Speaker 1 00:29:21 Really gave me the fuel to, to get this over the edge. And this was my capstone project. And so I use web flow, a couple of other tools called jet boost and power importer to sort of glue everything together. But it was fun to see this as an experiment. So it has it's its basic functionality it's got, you can pick multiple categories and see which companies relate to that. And sometimes slowly testing it out. I haven't broadly like promoted it or published it. I mean like, um, marketed it up. I'll probably do a product hunt release as well, but it's been interesting. And so just something I'm going to build up over time. Eventually that side space will be sponsorships for people that want to sponsor like monthly sponsorships on the site and then companies can be featured there as well. And then you try to go for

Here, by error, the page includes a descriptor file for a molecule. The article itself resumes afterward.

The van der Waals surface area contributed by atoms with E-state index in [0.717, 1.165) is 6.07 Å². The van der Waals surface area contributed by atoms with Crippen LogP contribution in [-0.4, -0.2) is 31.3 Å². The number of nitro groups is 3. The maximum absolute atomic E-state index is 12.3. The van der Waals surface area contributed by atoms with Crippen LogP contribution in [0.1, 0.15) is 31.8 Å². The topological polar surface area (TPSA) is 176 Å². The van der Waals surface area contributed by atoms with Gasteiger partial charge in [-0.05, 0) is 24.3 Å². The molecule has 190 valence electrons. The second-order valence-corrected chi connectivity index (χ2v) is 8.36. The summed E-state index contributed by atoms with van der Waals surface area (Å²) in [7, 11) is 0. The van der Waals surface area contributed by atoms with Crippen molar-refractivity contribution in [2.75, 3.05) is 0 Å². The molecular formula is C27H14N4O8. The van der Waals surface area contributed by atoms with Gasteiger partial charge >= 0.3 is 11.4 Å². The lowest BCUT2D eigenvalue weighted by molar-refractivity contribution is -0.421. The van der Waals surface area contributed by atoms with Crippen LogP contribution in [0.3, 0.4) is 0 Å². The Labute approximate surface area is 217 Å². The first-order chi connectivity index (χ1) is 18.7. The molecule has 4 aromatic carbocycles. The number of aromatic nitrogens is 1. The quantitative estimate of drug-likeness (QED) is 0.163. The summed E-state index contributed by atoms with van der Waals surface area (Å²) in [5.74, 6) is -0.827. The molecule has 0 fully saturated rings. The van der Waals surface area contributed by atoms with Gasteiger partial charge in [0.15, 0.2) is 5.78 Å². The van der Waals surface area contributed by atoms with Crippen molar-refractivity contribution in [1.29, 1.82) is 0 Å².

Speaker 0 00:30:04 That acquisition from, uh, either listen notes or pod chaser or something like that. Sure, sure. What has you, I mean, we're in again, we're recording this early may. There's been a whirlwind of, of news and information around the podcasting space, apple and Spotify, both getting into the podcast subscription game. We've been doing that. And a lot of other hosts have been doing that now for, for at least a couple of years where you can get a private RSS feed and somebody can pay you, whatever you, whatever dollar amount you want to get access to this private podcast, or you use it as some kind of value add podcast, doesn't always have to be paid. Uh, it could be just for a private group to be company only that kind of thing out of this last couple of weeks of news. What has you either most excited or most concerned for the podcast industry?